As previously mentioned, one cause of bit failure arises from the severe wear or damage that may occur to load-bearing surfaces on which cone cutter 14 is mounted. These surfaces include, among others, bearing surface 19 and bearing race 21. It is therefore desired that the hardness of bearing surface 19 and bearing race 21 be increased to reduce the wear or damage caused during operation. Reducing the wear and damage to the load-bearing surfaces of journal pin 18 is desired in order to decrease the number of times the drillstring will need to be tripped, resulting in substantial economic savings.
One method of increasing the hardness of bearing surface 19 and bearing race 21 is through a process known as carburization. As previously explained, carburization involves placing a material in a carbon-rich environment with an elevated temperature. During this process, carbon is diffused from the environment into surface of the material, thereby increasing the hardness up to a depth of approximately 0.050 inches to 0.100 inches. While the increased carbon results in a harder material, it also reduces other desirable mechanical properties, such as ductility and fatigue strength. Therefore, the areas of drill leg 17 that are not intended to be carburized are first coated with paint or another suitable substance to prevent the diffusion of carbon into the coated areas. The areas of drill leg 17 that are not to be carburized (in this example) are shown hatched or shaded in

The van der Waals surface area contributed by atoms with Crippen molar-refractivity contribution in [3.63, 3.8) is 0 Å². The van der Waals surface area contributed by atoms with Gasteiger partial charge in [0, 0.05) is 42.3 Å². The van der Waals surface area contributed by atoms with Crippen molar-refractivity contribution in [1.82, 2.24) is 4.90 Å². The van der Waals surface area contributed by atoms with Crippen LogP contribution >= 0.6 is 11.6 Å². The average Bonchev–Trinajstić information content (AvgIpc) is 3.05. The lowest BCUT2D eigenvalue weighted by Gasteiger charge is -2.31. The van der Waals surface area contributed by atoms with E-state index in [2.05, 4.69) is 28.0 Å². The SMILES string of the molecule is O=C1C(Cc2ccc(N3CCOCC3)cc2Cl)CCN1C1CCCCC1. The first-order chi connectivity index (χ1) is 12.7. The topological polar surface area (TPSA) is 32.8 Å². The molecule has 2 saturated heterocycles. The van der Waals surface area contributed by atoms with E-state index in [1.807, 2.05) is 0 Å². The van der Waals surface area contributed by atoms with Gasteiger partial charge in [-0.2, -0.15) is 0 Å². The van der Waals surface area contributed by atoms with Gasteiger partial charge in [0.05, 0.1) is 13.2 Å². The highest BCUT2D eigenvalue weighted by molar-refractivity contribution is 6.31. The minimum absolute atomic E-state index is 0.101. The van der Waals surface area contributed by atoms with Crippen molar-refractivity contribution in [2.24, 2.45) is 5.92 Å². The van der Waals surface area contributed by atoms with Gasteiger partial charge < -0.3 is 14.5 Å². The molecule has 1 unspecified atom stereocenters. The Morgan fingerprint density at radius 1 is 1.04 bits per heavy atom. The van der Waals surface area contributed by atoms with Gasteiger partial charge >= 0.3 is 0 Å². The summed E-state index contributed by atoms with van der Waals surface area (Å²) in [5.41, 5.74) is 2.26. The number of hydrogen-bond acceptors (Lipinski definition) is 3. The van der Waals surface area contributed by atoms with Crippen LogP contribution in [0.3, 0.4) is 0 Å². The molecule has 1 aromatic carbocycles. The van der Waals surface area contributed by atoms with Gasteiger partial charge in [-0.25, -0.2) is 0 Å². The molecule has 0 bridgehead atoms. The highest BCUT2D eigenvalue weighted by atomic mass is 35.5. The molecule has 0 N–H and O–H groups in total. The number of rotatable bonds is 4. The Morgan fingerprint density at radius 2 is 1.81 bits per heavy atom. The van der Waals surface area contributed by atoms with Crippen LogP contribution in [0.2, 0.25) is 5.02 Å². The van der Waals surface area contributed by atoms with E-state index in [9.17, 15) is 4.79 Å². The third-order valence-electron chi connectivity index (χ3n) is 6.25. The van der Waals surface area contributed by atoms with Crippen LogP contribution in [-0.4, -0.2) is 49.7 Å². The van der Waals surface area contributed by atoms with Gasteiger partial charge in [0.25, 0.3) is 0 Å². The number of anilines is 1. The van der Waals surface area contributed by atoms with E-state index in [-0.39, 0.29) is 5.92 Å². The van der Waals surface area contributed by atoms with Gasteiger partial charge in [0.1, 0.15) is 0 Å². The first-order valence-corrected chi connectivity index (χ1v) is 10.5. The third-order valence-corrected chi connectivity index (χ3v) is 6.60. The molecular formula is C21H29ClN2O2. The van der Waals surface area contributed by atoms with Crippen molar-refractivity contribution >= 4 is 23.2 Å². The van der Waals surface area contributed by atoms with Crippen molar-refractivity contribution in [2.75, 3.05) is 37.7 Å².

Other mechanical properties of journal pin 18, such as ductility and fatigue strength, may be improved by the heat treatment process previously described. Specifically, the material can be heated to approximately 1500 degrees Fahrenheit and then rapidly cooled. The material can then be tempered at a temperature of approximately 400 degrees Fahrenheit. During these heat treatment steps, the high levels of carbon in journal pin 18 need to be maintained so that the improved wear properties achieved during the carburization are not lost.